What is Appendicitis? Check Out Appendicitis Symptoms, Causes, Diagnosis & Treatment

Appendicitis refers to the painful swelling or inflammation of the appendix, a finger-shaped pouch (2 – 4 inches long) that protrudes from your colon on the lower right side of your abdomen. It can be acute or chronic. 

Appendicitis causes pain in the lower right abdomen. However, in the majority of people, the pain starts around the navel and then shifts. With the worsening of inflammation, the pain usually increases and eventually becomes severe. 

Although anyone could develop appendicitis, most frequently, it occurs in people aged between 10 and 30 years. The standard treatment of appendicitis is the surgical removal of the appendix. 

Read on to know more about the symptoms, causes, diagnosis, and treatment for appendicitis.

What Are The Common Appendicitis Symptoms?

The following are some common appendicitis symptoms.

Pain in the lower right abdomen is known to be the most common appendicitis symptom. This pain:

  • May start in the region around your navel or belly button and move to the lower right side of your belly. However, it may also start from the lower right side of your belly. 
  • Often worsens over time.
  • It may feel worse while you’re coughing, sneezing, moving, being touched, or taking deep breaths.
  • It can be felt all over your belly if your appendix bursts out.

Other common appendicitis symptoms include:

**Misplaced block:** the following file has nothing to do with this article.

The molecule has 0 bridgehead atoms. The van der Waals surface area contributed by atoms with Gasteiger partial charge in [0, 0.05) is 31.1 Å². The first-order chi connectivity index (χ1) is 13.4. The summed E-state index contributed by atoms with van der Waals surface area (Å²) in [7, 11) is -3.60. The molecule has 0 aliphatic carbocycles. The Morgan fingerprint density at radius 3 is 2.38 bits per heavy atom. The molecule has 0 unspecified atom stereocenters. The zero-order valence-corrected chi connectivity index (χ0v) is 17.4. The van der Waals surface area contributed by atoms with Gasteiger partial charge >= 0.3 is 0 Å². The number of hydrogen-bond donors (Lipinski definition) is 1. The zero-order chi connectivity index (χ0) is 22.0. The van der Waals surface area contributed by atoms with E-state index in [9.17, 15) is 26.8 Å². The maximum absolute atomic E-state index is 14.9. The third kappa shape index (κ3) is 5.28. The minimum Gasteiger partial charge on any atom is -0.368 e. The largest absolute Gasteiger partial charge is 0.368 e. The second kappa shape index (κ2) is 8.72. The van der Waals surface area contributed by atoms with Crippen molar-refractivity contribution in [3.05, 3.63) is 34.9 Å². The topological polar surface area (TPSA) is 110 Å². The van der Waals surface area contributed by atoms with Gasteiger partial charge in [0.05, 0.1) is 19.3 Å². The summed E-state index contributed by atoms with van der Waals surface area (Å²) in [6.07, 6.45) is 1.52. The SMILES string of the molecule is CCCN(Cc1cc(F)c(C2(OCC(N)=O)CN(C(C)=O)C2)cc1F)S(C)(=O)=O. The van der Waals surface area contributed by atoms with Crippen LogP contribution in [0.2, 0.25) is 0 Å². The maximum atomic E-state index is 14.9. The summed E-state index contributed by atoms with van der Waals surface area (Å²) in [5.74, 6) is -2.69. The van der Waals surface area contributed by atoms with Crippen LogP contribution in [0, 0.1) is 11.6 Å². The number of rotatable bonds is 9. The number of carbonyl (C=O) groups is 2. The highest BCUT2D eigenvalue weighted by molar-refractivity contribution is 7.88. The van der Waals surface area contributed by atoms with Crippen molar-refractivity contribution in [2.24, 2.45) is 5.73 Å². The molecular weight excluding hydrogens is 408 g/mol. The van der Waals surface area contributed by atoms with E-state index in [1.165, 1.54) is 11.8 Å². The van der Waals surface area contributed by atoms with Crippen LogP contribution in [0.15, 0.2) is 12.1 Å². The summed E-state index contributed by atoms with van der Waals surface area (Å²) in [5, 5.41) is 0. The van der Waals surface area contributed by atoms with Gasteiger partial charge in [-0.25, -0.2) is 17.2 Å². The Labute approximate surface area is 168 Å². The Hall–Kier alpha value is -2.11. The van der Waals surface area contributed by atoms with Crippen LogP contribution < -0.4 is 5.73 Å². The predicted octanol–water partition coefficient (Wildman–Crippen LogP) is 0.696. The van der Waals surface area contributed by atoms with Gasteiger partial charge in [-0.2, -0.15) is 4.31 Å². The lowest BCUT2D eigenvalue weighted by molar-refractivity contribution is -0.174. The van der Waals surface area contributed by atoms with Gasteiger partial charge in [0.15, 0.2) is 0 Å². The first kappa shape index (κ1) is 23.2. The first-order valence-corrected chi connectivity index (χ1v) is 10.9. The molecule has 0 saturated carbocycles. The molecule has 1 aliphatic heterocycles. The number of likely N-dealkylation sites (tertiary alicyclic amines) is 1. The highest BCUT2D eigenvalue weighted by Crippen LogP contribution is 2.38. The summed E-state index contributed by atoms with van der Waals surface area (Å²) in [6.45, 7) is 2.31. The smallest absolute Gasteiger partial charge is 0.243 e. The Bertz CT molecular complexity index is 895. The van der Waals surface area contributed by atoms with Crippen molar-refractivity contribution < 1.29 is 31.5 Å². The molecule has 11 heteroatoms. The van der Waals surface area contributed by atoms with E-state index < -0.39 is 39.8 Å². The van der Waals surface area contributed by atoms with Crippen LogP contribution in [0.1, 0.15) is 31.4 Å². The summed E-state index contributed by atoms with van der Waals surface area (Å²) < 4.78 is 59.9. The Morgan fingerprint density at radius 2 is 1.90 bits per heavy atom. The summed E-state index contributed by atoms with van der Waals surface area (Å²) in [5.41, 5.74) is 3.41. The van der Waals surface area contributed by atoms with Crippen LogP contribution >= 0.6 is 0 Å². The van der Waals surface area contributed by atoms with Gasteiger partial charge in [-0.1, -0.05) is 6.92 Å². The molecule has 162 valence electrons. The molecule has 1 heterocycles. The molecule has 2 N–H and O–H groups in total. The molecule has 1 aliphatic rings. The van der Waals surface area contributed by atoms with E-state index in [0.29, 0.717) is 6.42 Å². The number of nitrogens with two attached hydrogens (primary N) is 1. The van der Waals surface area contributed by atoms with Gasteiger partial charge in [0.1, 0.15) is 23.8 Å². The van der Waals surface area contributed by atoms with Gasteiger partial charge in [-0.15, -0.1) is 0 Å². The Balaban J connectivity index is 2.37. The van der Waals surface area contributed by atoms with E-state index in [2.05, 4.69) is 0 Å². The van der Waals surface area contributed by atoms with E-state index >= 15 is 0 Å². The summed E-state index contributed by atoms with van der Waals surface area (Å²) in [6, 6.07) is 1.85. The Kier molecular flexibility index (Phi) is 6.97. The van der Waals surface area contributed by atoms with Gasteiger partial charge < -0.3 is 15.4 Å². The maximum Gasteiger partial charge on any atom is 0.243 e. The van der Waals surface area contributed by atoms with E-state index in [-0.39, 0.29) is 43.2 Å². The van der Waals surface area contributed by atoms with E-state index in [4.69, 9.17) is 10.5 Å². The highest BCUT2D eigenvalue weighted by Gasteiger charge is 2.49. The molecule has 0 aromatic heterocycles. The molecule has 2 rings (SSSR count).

• Fever and chills
  • Loss of appetite
  • Upset stomach
  • Vomiting
  • Diarrhea
  • Constipation
  • Swollen belly
  • Trouble passing gas

People are advised not to take pain medicines as they can suppress other symptoms about which your healthcare provider may need to know to diagnose the condition.

Appendicitis symptoms may appear like other health problems, so always consult your doctor to be sure.

What Causes Appendicitis?

In the majority of cases, the apparent cause of appendicitis is unknown. Experts believe it happens when a part of your appendix gets blocked or obstructed. Several things can block your appendix, including:

  • Tumors
  • Traumatic surgery
  • Intestinal worms
  • A buildup of hardened stool
  • Enlarged lymphoid follicles

When your appendix blocks, bacteria can multiply inside it. This can result in the formation of pus and swelling, which can cause painful pressure in your abdominal region.

Other health conditions can also cause pain in the lower right abdomen, including gas, indigestion, kidney infection, hernia, irritable bowel syndrome, inflammatory bowel disease, or kidney stones.

So, you must consult your healthcare provider on experiencing pain in the lower right abdomen.

Possible Complications Of Appendicitis

If left untreated, appendicitis often gets progressively worse, leading to serious complications, such as:

  • A ruptured appendix: When the appendix ruptures, it leaks its contents throughout the abdomen (Peritonitis). This is a potentially life-threatening condition that demands immediate surgery to remove the appendix and clean the abdominal cavity.